Berg Insight estimates that around 3 million patients worldwide were using connected home medical monitoring devices at the end of 2013. This figure comprises all patients that were remotely monitored by a professional caregiver and doesn’t include patients that use connected medical devices. Until 2018, the research firm predicts that the number of patients using connected home medical monitoring devices will grow at a compound annual growth rate (CAGR) of 44.4% to 19.1 million.
The main application is monitoring of patients with implantable cardiac rhythm management (CRM) devices, which is used by 2 million patients. Sleep therapy and telehealth are the second and third largest segments with 0.54 million and 0.34 million connections respectively at the end of the year. All other device categories — including ECG, glucose level, medication adherence, blood pressure, air flow, home sleep tests, blood oxygen and coagulation monitoring — stood for less than 0.1 million connections each.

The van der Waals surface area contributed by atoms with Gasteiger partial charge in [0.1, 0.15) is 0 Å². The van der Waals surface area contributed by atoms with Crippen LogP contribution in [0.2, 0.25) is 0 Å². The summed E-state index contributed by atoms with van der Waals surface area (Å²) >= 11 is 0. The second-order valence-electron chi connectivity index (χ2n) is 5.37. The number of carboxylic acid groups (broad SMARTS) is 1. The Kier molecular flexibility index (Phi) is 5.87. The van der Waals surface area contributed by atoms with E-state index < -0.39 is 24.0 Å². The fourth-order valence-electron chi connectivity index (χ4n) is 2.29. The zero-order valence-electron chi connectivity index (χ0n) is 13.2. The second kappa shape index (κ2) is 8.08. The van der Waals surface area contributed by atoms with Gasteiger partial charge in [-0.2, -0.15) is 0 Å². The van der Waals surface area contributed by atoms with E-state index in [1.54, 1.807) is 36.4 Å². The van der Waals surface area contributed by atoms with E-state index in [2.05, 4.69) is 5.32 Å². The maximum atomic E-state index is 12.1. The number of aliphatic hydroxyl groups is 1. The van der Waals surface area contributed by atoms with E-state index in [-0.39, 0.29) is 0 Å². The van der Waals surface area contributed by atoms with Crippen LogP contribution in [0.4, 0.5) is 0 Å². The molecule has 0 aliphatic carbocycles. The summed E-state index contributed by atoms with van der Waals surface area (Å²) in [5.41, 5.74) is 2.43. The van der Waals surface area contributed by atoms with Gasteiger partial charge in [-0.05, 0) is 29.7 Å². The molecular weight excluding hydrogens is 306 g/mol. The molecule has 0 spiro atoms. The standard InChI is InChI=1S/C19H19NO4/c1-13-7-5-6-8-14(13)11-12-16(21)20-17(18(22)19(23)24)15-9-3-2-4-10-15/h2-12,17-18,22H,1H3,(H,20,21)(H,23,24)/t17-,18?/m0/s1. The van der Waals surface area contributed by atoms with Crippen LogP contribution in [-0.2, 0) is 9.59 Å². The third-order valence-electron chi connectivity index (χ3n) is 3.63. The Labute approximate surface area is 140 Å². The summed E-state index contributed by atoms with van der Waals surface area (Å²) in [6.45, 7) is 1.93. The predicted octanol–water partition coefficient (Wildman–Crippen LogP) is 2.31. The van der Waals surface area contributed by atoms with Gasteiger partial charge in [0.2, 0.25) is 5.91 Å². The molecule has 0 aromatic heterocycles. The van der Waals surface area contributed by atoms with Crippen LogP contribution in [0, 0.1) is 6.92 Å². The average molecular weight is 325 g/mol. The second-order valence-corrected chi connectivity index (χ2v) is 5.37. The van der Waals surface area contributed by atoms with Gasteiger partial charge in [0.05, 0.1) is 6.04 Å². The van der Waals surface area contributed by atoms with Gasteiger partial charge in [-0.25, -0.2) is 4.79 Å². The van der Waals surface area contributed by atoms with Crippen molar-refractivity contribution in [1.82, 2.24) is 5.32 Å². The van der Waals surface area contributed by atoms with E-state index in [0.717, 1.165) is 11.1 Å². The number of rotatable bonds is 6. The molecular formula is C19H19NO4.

By 2018, CRM will remain the single largest device segment, growing at a CAGR of 15.1% to 4 million connections by 2018.Berg Insight expects that CRM will remain the single largest device segment throughout the forecast period, growing at a CAGR of 15.1% to 4 million connections by 2018. However, the CRM segment will account for just 21% of all connections in 2018, down from 65% in 2013, as the use of connectivity is growing faster in other device segments.
Today, more than 70% of all connected medical devices rely on PSTN or LAN connectivity for transmitting measurement data to caregivers. However, cellular connectivity has become the most common technology in new medical devices and is forecasted to account for 74% of all connections by 2018. A third alternative is that patients use their own mobile devices as health hubs; this model — despite its cost-effectiveness — accounted for less than one percent of all connections in 2013.
Looking into the future, mHealth connectivity platforms such as 2net Mobile from Qualcomm Life and Apple’s HealthKit can allow BYOD (Bring Your Own Device) health hubs to become the favored alternative for several groups of patients such as diabetics and asthmatics.